Staunton, January 19 – “The virus of totalitarianism” contained within the 1993 Russian Constitution is now replicating itself in Putin’s reforms in general and his attack on the autonomy of local administrations in particular, Pavel Luzin says. Unfortunately the former have attracted much attention, but the latter almost none.
As a result, the regionalist writer says, few have noticed that Putin’s call for the creation of “a single system of public power” has the effect of unifying power at all levels and depriving local self-administration of autonomy even formally thus restoring the arrangements that existed in the totalitarian Soviet system (http://region.expert/cadavre/).
It is of course the case, Luzin acknowledges, that local administration had in fact far less autonomy than the government proclaimed. The laws governing it did not provide real autonomy to this level of governance, and it was kept on a very short financial leash by the regional and republic heads.
And that pattern was made worse starting in the spring of last year when Moscow ordered the start of a transition from a two-level system of local self-administration (municipal district and settlement) to a single one (with only a municipal or city district.) In fact, the analyst suggests, that set the stage for Putin’s latest moves.
Because of Russian political culture, Russians “are accustomed to underrating local self-administration,” despite the fact that “the political role of this institution is extremely great as it is the foundation of democratic administration.” Even in Soviet times, the authorities declared this to be true but did everything they could to prevent it from becoming a reality.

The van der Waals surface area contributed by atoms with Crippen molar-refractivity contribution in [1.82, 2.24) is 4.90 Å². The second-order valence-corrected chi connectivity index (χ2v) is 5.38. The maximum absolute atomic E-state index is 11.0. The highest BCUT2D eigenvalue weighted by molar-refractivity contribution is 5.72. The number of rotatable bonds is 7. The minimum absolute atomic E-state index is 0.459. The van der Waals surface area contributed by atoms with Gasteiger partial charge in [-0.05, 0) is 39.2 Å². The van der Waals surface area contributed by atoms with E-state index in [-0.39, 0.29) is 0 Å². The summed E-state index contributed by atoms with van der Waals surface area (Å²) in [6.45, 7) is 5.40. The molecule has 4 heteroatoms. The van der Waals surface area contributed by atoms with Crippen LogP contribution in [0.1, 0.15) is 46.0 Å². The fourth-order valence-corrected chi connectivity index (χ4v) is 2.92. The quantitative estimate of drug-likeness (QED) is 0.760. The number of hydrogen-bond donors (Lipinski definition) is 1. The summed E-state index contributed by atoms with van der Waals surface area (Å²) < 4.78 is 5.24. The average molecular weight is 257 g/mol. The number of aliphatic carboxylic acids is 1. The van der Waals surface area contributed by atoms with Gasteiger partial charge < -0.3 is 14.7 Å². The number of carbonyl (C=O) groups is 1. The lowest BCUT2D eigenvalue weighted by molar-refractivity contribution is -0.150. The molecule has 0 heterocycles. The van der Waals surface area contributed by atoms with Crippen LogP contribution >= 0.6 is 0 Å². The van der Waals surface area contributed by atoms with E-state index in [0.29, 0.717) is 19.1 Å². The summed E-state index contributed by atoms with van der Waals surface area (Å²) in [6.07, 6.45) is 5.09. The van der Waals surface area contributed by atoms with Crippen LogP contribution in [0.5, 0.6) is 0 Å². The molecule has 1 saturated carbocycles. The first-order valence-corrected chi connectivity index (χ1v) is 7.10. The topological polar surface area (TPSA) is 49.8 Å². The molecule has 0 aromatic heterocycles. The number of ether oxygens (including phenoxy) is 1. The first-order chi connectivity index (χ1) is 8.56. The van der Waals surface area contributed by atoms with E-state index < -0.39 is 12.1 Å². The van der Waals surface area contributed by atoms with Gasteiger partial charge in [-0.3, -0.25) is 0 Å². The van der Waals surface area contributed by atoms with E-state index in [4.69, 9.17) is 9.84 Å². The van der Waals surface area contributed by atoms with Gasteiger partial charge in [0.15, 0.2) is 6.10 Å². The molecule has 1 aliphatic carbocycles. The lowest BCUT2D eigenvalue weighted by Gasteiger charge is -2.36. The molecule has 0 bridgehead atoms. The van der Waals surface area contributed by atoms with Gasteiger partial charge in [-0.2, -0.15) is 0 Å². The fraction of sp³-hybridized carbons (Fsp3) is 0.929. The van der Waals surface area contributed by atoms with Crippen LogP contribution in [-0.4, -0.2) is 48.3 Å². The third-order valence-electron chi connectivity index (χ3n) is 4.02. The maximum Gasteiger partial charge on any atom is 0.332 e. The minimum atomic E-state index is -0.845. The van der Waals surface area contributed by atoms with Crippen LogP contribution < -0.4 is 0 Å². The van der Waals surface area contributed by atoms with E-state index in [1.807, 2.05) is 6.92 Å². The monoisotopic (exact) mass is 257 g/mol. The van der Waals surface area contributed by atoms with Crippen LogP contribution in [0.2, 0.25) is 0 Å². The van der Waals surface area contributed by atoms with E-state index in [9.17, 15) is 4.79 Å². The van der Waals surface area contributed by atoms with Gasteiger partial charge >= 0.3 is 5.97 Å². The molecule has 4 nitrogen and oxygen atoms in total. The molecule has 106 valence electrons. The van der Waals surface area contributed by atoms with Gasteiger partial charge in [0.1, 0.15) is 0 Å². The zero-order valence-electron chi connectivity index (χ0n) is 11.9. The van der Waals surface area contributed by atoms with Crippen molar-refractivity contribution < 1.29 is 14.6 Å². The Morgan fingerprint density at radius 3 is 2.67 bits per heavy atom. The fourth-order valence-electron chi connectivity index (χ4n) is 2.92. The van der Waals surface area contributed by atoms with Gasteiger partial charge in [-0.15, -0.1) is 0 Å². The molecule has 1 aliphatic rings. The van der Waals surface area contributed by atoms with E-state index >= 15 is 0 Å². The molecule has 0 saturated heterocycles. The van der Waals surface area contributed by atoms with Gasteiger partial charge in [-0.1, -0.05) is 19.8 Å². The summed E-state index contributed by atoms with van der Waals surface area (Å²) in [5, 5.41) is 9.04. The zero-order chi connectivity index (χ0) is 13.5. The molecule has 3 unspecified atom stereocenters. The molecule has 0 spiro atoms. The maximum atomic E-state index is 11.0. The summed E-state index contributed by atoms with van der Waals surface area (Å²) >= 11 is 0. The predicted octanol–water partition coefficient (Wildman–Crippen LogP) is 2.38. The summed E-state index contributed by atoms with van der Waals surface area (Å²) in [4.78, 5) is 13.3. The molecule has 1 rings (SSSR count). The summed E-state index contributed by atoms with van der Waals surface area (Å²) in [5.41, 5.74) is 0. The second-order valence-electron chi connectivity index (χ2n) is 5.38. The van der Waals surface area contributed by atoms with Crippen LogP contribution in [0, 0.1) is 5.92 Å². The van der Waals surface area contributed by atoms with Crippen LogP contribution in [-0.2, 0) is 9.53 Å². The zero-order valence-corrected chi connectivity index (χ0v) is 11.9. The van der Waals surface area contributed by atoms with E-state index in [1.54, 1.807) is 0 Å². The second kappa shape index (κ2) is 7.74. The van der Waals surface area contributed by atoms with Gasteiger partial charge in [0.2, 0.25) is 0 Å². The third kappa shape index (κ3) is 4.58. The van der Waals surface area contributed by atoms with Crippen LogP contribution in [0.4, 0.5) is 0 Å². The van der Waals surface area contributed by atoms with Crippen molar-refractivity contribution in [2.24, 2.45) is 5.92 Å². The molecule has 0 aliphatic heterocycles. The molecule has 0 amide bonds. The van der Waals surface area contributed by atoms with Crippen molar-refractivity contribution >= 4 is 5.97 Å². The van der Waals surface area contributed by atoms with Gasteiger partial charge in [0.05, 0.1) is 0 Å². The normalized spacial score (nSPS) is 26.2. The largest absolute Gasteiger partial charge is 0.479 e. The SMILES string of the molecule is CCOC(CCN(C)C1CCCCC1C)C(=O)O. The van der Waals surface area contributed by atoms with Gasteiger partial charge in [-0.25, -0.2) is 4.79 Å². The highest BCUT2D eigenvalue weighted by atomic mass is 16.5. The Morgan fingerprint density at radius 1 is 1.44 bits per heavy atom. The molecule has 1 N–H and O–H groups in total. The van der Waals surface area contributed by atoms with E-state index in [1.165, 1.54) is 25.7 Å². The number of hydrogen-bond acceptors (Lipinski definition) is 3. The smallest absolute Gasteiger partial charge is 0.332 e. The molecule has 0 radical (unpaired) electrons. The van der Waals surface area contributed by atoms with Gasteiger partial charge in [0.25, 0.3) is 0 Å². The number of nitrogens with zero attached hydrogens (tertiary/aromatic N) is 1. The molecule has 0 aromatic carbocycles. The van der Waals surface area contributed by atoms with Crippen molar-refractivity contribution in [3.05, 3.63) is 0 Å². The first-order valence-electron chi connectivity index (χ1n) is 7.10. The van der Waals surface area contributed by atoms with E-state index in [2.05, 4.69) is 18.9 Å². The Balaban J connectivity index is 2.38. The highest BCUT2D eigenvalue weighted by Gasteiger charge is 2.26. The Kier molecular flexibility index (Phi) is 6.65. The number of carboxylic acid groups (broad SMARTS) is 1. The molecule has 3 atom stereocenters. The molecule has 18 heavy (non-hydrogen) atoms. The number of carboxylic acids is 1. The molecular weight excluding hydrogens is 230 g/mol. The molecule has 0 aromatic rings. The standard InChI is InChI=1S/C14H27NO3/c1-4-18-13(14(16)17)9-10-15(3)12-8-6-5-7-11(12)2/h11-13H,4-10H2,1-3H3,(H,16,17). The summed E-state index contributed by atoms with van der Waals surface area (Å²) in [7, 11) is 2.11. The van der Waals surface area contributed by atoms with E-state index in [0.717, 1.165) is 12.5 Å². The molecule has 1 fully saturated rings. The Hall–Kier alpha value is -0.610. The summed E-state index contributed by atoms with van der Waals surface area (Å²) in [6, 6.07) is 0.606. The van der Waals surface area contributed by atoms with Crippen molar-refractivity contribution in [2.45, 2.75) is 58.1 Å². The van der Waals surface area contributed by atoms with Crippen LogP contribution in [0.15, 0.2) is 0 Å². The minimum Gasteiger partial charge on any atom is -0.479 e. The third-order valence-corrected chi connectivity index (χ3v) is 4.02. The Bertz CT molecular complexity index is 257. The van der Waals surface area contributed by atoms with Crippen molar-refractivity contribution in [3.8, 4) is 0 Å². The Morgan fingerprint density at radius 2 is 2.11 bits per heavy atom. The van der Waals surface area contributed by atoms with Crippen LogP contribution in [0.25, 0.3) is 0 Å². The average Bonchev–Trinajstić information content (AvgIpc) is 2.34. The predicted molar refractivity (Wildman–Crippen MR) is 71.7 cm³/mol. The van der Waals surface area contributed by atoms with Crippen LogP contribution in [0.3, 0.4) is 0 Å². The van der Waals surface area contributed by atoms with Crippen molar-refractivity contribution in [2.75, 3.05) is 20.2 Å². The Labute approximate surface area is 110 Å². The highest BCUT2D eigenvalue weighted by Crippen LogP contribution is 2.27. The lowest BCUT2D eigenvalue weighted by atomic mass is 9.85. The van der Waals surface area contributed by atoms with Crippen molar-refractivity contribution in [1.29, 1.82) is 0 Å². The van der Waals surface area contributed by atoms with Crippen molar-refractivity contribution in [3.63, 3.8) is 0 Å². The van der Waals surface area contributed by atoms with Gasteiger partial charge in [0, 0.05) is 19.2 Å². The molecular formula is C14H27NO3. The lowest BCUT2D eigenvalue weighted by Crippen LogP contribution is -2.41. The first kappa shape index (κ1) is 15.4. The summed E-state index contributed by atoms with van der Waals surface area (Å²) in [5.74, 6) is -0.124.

Now, the Russian powers that be have new reasons for blocking any possibility of real local autonomy. First, even dictatorships need elections to legitimize their rule and so they want to do everything they can to ensure that they completely control elections so that no opposition to them will emerge.
Eliminating elected mayors was one means that the center has used to control the situation, but it can no longer be as sure as it was during the “fat” years that more or less uncontrolled elections to local councils won’t lead to the rise of opposition groups within them and thus to challenges to Moscow. That has already happened in some major cities.
Consequently, the constitutional change that Putin has called for in this realm represents “a prevent strike against the opposition and protest movement.” That is because it means that any demand for autonomy of local administration can be presented now as an appeal for “the overthrow of the constitutional system.”
According to Luzin, “the Russian authorities have had enough of appearing to be usurpers. They want to have the right” to act as they do.
Second, because neither actions like the seizure of Ukraine’s Crimea or enormous national projects have the ability to mobilize Russians as they once did, Moscow wants to make sure that it has the unquestioned loyalty of elites. There are nearly a half million employees at the municipal level, and making them happy will help in that task.
By insisting on a uniform approach, Moscow can ensure that all their salaries can be raised; and that is no trivial matter for such people given that at the municipal level up to now salaries are generally quite low. They will also be given the psychological encouragement to view themselves as part of a single power structure rather than being tied only to localities.
And third, what Putin is doing brings Russia today not only closer to the Soviet model but also to the way business is done in Belarus and in the two Russian statelets on Ukrainian territory, the DNR and the LNR. By destroying local administrative autonomy, Putin makes it easier to consolidate these three units with his Russia. And that too likely is among his purposes.